Heydar Moslehi, the head of the Ministry of Intelligence in Iran offered his own version of a Nowruz greeting, which can be summed up as “if you can’t beat them, join them.”
After over thirty years of attempting to undermine Iran’s pagan traditions such as Nowruz and Chaharshanbe-suri, Moslehi offers a different solution. If the people of Iran refuse to let go of these un-Islamic traditions, we will gloss them over with an Islamic glaze.
In a statement to ISNA, the official government sponsored student news agency in Iran, Moslehi explained that as there are references in the Quran to the changing of the seasons, and the process of death and rebirth, and since Nowruz is a celebration about the beginning of spring and the rebirth of the natural world, therefore Nowruz is to be ‘accepted’ by the clerics in Iran through the religious leadership of Supreme Leaders Ayatollah Khomeini and Khamenei.
Translation: since we’ve done our best to get rid of this pagan celebration to no avail, we are now going to try to co-opt it.
In Canada Prime Minister Harper offered the political version of a one-dollar convenient-store card. His Nowruz greeting was a cliché medley of empty cut-and paste season’s greetings, with the vague reference to the celebration and best wishes inserted.
While Harper spoke of setting the table with a Haft-sin spread – Obama set the stage for a new world order.
In his third Nowruz address, President Obama signalled a clear shift in the US foreign policy line towards Iran. In his first Nowruz address in 1388 (2009), Obama had attempted to extend an olive branch to the Iranian government, in his second address in 1389 (2010) Obama attempted to speak to both the Iranian government as well as the Iranian people and emphasize diplomatic relations.
But in this year’s Nowruz address, Obama spoke primarily to the people of Iran reserving very few words for the regime.
Obama equated Nowruz with “the promise of a new day” for the region. He stated, “After all this is a season of hope and renewal, and today we know that this is also a season of promise across the Middle East and North Africa, even as there are also enormous challenges.”
The American President also highlighted Iran’s pivotal role in the region’s pro-democracy movements. He stated, “We also know that these movements for change are not unique to these last few months. The same forces of hope that swept across Tahrir Square were seen in Azadi Square in June of 2009.”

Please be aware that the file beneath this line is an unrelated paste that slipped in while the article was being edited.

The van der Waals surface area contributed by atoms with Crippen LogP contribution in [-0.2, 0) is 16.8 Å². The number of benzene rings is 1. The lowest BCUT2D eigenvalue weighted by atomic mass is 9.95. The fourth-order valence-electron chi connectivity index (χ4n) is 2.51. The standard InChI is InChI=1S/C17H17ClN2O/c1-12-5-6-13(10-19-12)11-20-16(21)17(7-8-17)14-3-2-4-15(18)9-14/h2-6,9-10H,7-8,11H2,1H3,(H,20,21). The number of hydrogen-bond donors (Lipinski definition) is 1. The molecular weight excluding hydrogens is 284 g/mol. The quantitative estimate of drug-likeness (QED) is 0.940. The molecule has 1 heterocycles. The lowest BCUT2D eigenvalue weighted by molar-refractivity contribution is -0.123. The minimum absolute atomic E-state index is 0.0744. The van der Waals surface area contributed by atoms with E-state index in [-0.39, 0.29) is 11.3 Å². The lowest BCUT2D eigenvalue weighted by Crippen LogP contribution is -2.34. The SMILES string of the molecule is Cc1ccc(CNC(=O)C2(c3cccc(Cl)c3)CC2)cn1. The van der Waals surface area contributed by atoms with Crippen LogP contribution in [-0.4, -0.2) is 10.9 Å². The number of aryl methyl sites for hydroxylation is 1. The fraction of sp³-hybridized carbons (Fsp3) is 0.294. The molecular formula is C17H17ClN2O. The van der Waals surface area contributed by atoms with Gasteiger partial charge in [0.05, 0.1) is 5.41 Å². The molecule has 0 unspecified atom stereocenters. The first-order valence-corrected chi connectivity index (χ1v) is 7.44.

Obama also shamed the Iranian regime by speaking about their “campaign of intimidation and abuse” against the people of Iran and itemizing some of their human rights abuses and referencing a few of Iran’s most prominent political prisoners including, filmmaker Jafar Panahi and human rights lawyer Nasrin Sotoudeh.
Speaking of Iran’s record of human rights abuses, Obama stated, “These choices do not demonstrate strength, they show fear, for it’s telling when a government is so afraid of its own citizens that it won’t even allow them to access information or to communicate with each other.”
In his closing remarks, Obama spoke of the centrality of Iranian youth in the future of the country. He noted, “The future of Iran belongs to the young people, the youth who will determine their own destiny. Over 60% of the Iranian people were born after 1979 they’re not bound by the chains of the past.”
He added, “you, the young people of Iran, carry within you both the ancient greatness of Persian civilization and the power to forge a country that is responsive to your aspirations, your talent, your hopes and your choices will shape the future of Iran and help light the world.”
In a clear signal to the youth of Iran, of the US support for the pro-democracy movement Obama declared, “although times may seem dark, I want you to know that I am with you.”
Masterfully Obama closed his well-crafted greeting with a line from a poem by prominent poet Simin Behbahani, who has been refused permission to leave Iran since 2010. The quote is translated as, “Old I may be, but given the chance I will learn, I will begin a second youth alongside my progeny.”